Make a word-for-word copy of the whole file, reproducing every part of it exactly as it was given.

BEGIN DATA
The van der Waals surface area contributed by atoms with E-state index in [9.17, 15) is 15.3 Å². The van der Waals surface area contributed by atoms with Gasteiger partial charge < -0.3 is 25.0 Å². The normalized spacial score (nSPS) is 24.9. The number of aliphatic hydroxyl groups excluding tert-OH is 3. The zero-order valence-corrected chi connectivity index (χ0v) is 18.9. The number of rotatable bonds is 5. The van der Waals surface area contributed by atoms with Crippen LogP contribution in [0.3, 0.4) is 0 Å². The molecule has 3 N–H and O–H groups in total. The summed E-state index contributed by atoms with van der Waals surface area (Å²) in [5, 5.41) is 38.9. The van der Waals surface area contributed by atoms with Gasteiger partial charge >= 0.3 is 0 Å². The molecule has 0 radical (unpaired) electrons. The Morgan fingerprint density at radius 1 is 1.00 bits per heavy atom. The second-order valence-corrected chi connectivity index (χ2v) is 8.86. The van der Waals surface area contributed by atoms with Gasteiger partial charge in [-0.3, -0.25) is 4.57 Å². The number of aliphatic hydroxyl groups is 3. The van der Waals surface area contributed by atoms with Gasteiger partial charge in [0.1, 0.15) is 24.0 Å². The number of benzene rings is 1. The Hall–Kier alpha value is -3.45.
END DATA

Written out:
The van der Waals surface area contributed by atoms with E-state index in [9.17, 15) is 15.3 Å². The van der Waals surface area contributed by atoms with Gasteiger partial charge < -0.3 is 25.0 Å². The normalized spacial score (nSPS) is 24.9. The number of aliphatic hydroxyl groups excluding tert-OH is 3. The zero-order valence-corrected chi connectivity index (χ0v) is 18.9. The number of rotatable bonds is 5. The van der Waals surface area contributed by atoms with Crippen LogP contribution in [0.3, 0.4) is 0 Å². The molecule has 3 N–H and O–H groups in total. The summed E-state index contributed by atoms with van der Waals surface area (Å²) in [5, 5.41) is 38.9. The van der Waals surface area contributed by atoms with Gasteiger partial charge >= 0.3 is 0 Å². The molecule has 0 radical (unpaired) electrons. The Morgan fingerprint density at radius 1 is 1.00 bits per heavy atom. The second-order valence-corrected chi connectivity index (χ2v) is 8.86. The van der Waals surface area contributed by atoms with Gasteiger partial charge in [-0.3, -0.25) is 4.57 Å². The number of aliphatic hydroxyl groups is 3. The van der Waals surface area contributed by atoms with Gasteiger partial charge in [0.1, 0.15) is 24.0 Å². The number of benzene rings is 1. The Hall–Kier alpha value is -3.45.